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California free to issue stem cell funds

22 May 2007
Appeared in BioNews 408

California's stem cell programme is now free to start distributing its $3 billion funding to researchers, following the refusal of the state's Supreme Court to consider another legal challenge. The high court upheld last year's ruling by a lower court, which upheld the constitutionality of the California Institute for Regenerative Medicine (CIRM). The state is expected to begin issuing a series of bonds to fund new stem cell research projects and laboratories from next month.

In November 2004, 59 per cent of Californians voted in favour of Proposition 71, which established the CIRM and authorised it to issue bonds to fund stem cell research in the state - including work on human embryonic stem cells (ES cells). But although some loaned money has already been spent, most of the funding remains untouched, because of lawsuits brought by an alliance of groups opposed to the programme. Last April, claimants in a lawsuit challenging the setting up of the CIRM argued that the institute was unconstitutional, because the spending of taxpayer's money must be under state control.

However, in a hearing at the Alameda County Superior Court, Judge Bonnie Lewman Sabraw ruled that the CIRM was constitutional, and that the plaintiffs 'did not present any evidence that the state is appropriating funds for any purpose or benefit other than a public purpose, the public purpose declared in Proposition 71 of fighting disease and promoting the general economy of the state'. The latest unsuccessful appeal against the decision was made to the Supreme Court by the Californian Family Bioethics Council. Dana Cody, representing the alliance of challenging groups, said: 'We are at the end of the line. We are disappointed'.

Robert Klein, chairman of CIRM, called the decision 'a great victory', adding 'our $3 billion is free from restrictions from the extreme ideological right wing'. Governor Arnold Schwarzenegger echoed his sentiments, saying: 'Today's action by the California Supreme Court is a victory for our state because potentially life-saving science can now continue without a shadow of legal doubt'.

California stem-cell programme clears legal hurdle
Nature News |  17 May 2007
Court Clears Way for Stem Cell Grants
The Guardian |  17 May 2007
16 November 2009 - by Nisha Satkunarajah 
The California Institute for Regenerative Medicine (CIRM) has awarded fourteen teams a total of $230 million for the advancement of stem cell therapy. The CIRM was created as a measure by the Californian State to fund work on human embryonic stem (ES) cells.Californian voters approved the 10-year, $3 billion effort in 2004 largely to get around restrictions on ES cell research imposed by the administration of President George W Bush. This year, President Obama's administration relaxed thes...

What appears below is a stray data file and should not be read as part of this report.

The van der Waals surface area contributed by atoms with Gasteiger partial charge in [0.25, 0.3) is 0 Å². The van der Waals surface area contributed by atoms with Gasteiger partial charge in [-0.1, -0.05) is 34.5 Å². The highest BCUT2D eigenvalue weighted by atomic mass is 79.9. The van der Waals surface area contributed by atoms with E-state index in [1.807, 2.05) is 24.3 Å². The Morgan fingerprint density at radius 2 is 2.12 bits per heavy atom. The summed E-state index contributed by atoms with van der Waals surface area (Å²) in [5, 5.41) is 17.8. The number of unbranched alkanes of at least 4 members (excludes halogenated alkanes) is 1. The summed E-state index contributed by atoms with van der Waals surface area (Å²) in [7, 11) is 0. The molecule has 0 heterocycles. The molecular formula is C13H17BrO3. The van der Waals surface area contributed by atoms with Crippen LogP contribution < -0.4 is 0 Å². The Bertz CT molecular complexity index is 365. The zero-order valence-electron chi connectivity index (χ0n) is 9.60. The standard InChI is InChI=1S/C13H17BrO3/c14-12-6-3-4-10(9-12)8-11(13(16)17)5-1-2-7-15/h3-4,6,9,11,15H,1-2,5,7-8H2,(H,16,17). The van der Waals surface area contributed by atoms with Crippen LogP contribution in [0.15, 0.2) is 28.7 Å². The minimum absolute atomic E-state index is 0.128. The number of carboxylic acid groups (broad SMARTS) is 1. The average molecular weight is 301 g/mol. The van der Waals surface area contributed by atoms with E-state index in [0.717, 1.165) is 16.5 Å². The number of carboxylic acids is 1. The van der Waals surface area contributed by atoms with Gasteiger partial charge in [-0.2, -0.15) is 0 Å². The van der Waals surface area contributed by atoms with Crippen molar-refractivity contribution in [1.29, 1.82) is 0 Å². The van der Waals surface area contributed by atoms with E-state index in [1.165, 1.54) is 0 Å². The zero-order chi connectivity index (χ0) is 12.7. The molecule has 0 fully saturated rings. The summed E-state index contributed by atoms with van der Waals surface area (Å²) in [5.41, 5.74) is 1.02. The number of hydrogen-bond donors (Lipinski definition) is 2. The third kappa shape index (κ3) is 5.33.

17 September 2007 - by Dr Kirsty Horsey 
The California Institute of Regenerative Medicine (CIRM) has appointed Professor Alan Trounson as its new president, following a committee vote on Friday last week. Professor Trounson is a renowned Australian scientist and currently the director of Monash University's stem cell program in Melbourne. The CIRM is...
23 April 2007 - by Sam Berger and Professor Jonathan Moreno 
It appears that once again the US Congress will be unable to override President Bush's expected veto of legislation to loosen federal restrictions on human embryonic stem (ES) cell research. In light of this political stalemate, as well as efforts in states like California, New Jersey, and New York to...
27 November 2006 - by Antony Starza-Allen 
California's stem cell institute is to be given a cash injection of $181 million to fund research through to the end of next year. The California Institute for Regenerative Medicine (CIRM) will be given a $150 million loan from the state and has raised the extra $31...
5 December 2005 - by BioNews 
Lawsuits challenging the constitutionality of the US state of California's stem cell programme have been knocked back by a judge at Almeda County Superior Court. Judge Bonnie Lewman Sabraw has ruled that the legal arguments relied upon by opponents of the stem cell programme do not stand up, meaning that...
21 November 2005 - by BioNews 
The state Senate of Ohio has approved legislation that would limit the use of state funds for 'therapeutic' cloning and human embryonic stem (ES) cell research. It would also prevent people in the state benefiting from therapies developed in other states or countries that had been developed using cloning techniques...
29 March 2005 - by BioNews 
The California Supreme Court has thrown out two lawsuits that sought to get rid of the state's $3 billion stem cell research funding initiative. The high court refused to hear the cases, but said that its ruling won't prevent the lawsuits from being filed again, in a trial court. Both...
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